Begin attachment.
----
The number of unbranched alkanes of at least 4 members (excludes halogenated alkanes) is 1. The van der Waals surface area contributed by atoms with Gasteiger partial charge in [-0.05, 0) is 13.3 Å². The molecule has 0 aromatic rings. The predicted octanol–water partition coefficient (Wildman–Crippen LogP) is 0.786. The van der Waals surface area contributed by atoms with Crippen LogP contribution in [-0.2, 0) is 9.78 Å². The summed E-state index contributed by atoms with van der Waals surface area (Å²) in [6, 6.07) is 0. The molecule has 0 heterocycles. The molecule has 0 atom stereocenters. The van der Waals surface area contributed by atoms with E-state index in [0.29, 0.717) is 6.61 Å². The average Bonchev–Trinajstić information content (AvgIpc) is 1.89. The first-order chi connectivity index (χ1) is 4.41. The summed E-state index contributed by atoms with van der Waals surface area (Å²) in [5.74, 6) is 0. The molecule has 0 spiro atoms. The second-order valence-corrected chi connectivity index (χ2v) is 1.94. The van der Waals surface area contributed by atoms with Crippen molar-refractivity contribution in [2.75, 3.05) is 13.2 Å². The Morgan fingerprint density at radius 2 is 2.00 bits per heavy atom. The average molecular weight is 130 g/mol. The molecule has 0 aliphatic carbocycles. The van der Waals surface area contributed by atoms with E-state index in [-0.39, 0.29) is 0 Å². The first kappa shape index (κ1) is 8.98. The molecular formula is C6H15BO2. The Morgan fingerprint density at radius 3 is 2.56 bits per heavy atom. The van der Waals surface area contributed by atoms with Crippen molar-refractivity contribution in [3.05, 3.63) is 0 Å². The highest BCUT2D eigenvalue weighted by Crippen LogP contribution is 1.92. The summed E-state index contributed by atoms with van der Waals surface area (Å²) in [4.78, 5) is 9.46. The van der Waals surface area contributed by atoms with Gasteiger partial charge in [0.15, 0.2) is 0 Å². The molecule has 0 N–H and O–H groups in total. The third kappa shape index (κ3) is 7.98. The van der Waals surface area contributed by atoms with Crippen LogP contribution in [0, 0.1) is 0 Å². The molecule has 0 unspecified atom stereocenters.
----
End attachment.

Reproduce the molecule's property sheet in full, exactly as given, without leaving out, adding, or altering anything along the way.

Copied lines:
The number of unbranched alkanes of at least 4 members (excludes halogenated alkanes) is 1. The van der Waals surface area contributed by atoms with Gasteiger partial charge in [-0.05, 0) is 13.3 Å². The molecule has 0 aromatic rings. The predicted octanol–water partition coefficient (Wildman–Crippen LogP) is 0.786. The van der Waals surface area contributed by atoms with Crippen LogP contribution in [-0.2, 0) is 9.78 Å². The summed E-state index contributed by atoms with van der Waals surface area (Å²) in [6, 6.07) is 0. The molecule has 0 heterocycles. The molecule has 0 atom stereocenters. The van der Waals surface area contributed by atoms with E-state index in [0.29, 0.717) is 6.61 Å². The average Bonchev–Trinajstić information content (AvgIpc) is 1.89. The first-order chi connectivity index (χ1) is 4.41. The summed E-state index contributed by atoms with van der Waals surface area (Å²) in [5.74, 6) is 0. The molecule has 0 spiro atoms. The second-order valence-corrected chi connectivity index (χ2v) is 1.94. The van der Waals surface area contributed by atoms with Crippen molar-refractivity contribution in [2.75, 3.05) is 13.2 Å². The Morgan fingerprint density at radius 2 is 2.00 bits per heavy atom. The average molecular weight is 130 g/mol. The molecule has 0 aliphatic carbocycles. The van der Waals surface area contributed by atoms with E-state index in [-0.39, 0.29) is 0 Å². The first kappa shape index (κ1) is 8.98. The molecular formula is C6H15BO2. The Morgan fingerprint density at radius 3 is 2.56 bits per heavy atom. The van der Waals surface area contributed by atoms with Crippen molar-refractivity contribution in [3.05, 3.63) is 0 Å². The highest BCUT2D eigenvalue weighted by Crippen LogP contribution is 1.92. The summed E-state index contributed by atoms with van der Waals surface area (Å²) in [4.78, 5) is 9.46. The van der Waals surface area contributed by atoms with Gasteiger partial charge in [0.15, 0.2) is 0 Å². The molecule has 0 N–H and O–H groups in total. The third kappa shape index (κ3) is 7.98. The van der Waals surface area contributed by atoms with Crippen LogP contribution in [0, 0.1) is 0 Å². The molecule has 0 unspecified atom stereocenters.